How to establish credit? Credit builder loan vs. secured credit card


Written By Douglas Matus 

A person’s credit score is like a garden: it only grows if you plant the seeds, and even the most well-designed plot can go to ruin through neglect. If you have never taken out a loan or used a credit card, your credit history is basically nonexistent. At the same time, a responsible credit user can lose years of work through an economic downturn or personal misfortune.

Neither of these scenarios will fix themselves; in order to develop your garden, you have to break ground — or start pulling weeds. Two financial products, credit builder loans and secured credit cards, exist to help consumers build or rehabilitate their credit. In order to decide which works best for you, get familiar with the similarities and differences between each.

Credit Builder Loan


Credit builder loans or sometimes called credit builder accounts, available from Self Lender and select credit unions, allow borrowers to positively impact their credit scores and build a personal savings account. Instead of getting the loan payout immediately, borrowers make payments that get placed into an account.

Once the loan gets paid, the borrowers get the full amount of money. David Bakke of MoneyCrashers.com explains:

“The loan serves as a sort of layaway for your money. You put money toward your loan over time, and after it has been paid off, you receive the money.”

Money paid toward a credit builder loan also gains interest over the life of the loan, and payments get reported to credit bureaus. Because of this, credit builder loans act as sound personal investments that burnish your credit score in the bargain.

Secured Credit Card


Secured credit cards work just like regular credit cards, except for the security deposit required by the issuer. This security works as a guarantee for the lender and allows them to issue credit to consumers with nonexistent or poor credit scores. In most instances, the amount you can charge reflects the amount of the security deposit.

Though this may sound similar to a debit card, secured credit cards have one important difference: your activity gets reported to the credit bureaus.

“A secured credit card is a revolving account, which means it doesn’t close,” explains Aren Nedeau, director of recruiting and business development for National Credit Care. “Positive credit depends upon open and active accounts.”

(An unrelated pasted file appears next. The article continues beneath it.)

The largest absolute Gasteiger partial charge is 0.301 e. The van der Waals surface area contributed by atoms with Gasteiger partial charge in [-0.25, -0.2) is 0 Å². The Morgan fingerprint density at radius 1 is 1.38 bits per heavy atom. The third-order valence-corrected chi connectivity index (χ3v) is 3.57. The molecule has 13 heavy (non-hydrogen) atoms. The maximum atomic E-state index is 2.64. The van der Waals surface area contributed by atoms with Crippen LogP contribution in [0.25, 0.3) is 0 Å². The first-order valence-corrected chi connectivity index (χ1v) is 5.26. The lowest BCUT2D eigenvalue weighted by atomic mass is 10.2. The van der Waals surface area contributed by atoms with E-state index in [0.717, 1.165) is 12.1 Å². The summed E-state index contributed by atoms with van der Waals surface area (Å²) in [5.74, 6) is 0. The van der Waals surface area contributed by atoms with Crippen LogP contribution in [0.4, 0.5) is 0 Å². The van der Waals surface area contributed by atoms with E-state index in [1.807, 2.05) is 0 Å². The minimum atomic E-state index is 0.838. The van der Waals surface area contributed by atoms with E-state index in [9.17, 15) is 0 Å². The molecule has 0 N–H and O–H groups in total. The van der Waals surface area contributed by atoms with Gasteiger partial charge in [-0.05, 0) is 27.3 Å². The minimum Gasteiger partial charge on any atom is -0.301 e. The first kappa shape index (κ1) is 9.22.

Which is the Best for You?

Let’s say that, for ease of management, you only want to choose one financial product to bolster your credit score. In order to choose, you should understand the particular benefits of both credit builder loans and secured credit cards.

Credit builder loans work best for consumers who worry about their ability to manage a credit card. Even with the built-in safeguards of a secured credit card, the cardholder can still damage their credit if payments are not made on time. In order to derive the most benefits for your credit score, you should also pay the card’s balance in full, each and every month. With secured credit cards, you’ll also want to keep an eye on the interest and hidden fees.

“Secured credit cards normally come with a variety of fees,” says David Bakke. “The interest rate is typically higher than with a traditional card, and you need to make sure that the bank you secure your card through reports your spending habits.”

Despite these drawbacks, secured credit cards do come with one benefit over credit builder loans. Once you pay off a credit builder loan, it no longer works to improve your credit scores.

“Credit builder loans generally are for six to 24 months,” says Aren Nedeau. “After those payments have been made, the account closes, which can drop a credit score. The only way to counteract this is to take out another loan.”

No financial product can work to build your credit if it’s used irresponsibly. Credit builder loans and secured credit cards are both available regardless of an applicant’s credit history; missed and late payments will only worsen the situation, however. At best, these products represent an opportunity to correct past mistakes. Credit builder loans and secured credit cards may give you a clean slate — but it’s up to you to write a better financial future.

Written on January 14, 2016

Self Lender is a venture-backed startup that helps people build credit and savings. Comments? Questions? Send us a note at hello@selflender.com.

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